Then you turn to the right side and there is nothing to irritate the skin. I prefer to hand baste the layers in place so as not to overly stretch the fabric before moving on to the elastic. The pattern calls for 1” fold over elastic. I could not find this width anywhere so I used the widest I had which was 20mm and it worked fine. I did use the matt side rather than the shiny side as it looked more appropriate for activewear.

There are no guidelines for how much FOE to use other than stretch gently as you sew. There are also no instructions as how to sew in the round for the armholes. I started at the underarm, leaving a tail and stopped a couple of inches before the start. With a slight stretch I marked where the ends should join and then stitched together with a straight stitch and went back to where I stopped and finished back at the join.


Then you attach elastic to the bottom of the bra band. I used my overlocker so when I folded back I had a neat raw edge. I used a three step zigzag to hold in place and sewed with the wrong side up so that the fabric didn’t twist and sat on the already sewn edge. The patterns uses 1” elastic but it would be easy to adjust for other widths or adapted to use some of the printed elastics I have seen around.


Just the zip to finish! This is why I wanted to do this pattern but also the part I feared most. I had a few separable black zips in my stash but I chose one with plastic teeth as you have to cut to length and sew the top edge in place. I haven’t seen any shorter than 10”.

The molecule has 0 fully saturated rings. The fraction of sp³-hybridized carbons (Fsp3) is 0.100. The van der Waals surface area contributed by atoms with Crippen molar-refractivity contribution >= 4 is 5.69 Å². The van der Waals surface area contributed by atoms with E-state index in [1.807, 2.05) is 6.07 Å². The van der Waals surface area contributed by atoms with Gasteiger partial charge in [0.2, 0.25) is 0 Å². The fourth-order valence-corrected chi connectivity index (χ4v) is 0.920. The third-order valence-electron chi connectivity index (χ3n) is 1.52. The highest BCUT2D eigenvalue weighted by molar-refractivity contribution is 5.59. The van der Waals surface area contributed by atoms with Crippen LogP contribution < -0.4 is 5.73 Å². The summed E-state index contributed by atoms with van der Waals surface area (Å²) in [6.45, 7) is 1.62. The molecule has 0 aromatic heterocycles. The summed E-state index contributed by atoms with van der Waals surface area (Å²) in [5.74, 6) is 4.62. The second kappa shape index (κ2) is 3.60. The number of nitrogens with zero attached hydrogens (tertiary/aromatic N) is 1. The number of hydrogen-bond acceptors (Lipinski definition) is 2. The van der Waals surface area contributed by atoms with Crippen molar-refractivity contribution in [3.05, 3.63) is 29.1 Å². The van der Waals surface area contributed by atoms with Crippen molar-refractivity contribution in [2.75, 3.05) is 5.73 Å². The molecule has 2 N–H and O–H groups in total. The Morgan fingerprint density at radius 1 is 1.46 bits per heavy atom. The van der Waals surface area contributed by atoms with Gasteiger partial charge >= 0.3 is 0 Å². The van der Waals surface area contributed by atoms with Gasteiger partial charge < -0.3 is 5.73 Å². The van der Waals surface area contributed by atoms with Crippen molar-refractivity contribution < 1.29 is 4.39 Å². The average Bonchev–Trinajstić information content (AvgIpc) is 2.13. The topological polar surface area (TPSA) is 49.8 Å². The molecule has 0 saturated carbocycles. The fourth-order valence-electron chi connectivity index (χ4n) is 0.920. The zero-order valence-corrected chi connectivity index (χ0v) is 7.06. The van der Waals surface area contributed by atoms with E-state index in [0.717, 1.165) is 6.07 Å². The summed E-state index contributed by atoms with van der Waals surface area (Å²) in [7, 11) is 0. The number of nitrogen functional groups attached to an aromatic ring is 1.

Then on to the zipper guard. This is meant to be cut from a single layer stable knit. I had nothing suitable and I also didn’t like the idea of a non finished edge. Although this would work with scuba if cut neat enough. So I came up with my own version.

I cut out the pattern piece from some soft interfacing and fused to a piece of bamboo knit. I folded on the long edge and sewed around the curved edge and trimmed close to the stitching. I cut a little slit on the long edge and turned through and pressed. A neat, stable, soft guard.


I don’t put zips in often but a tip I picked up when dealing with bulky bag zips is to use two sided tape to hold in place. This allows for perfect placement. I also used my walking foot having the needle as far to the right as I could.

First side done. Phew! Just the other side to line up.


Whilst the zipper was up I placed the left side over the zip and marked both the zip and fabric so the top and various seams lined up. I taped up the left side, undid the zip and placed on the tape so that the marks lined up.

Well that went better than expected and works really well.

So what is the verdict. Although made as a test piece, and hence not my best sewing, it is a resounding success. I could easily do most of my workouts in this one. The fabric was bought by the weight from Abakhan and I have no idea of the composition, great for test versions, but know it is not the best for this purpose. Having recently read Melissa Fehr’s blog I know where I can get some great technical fabrics and can’t wait to make more and try the other back options. Next up as to be the Stride Athletic Tights so I can compare with the Pacifc Leggings.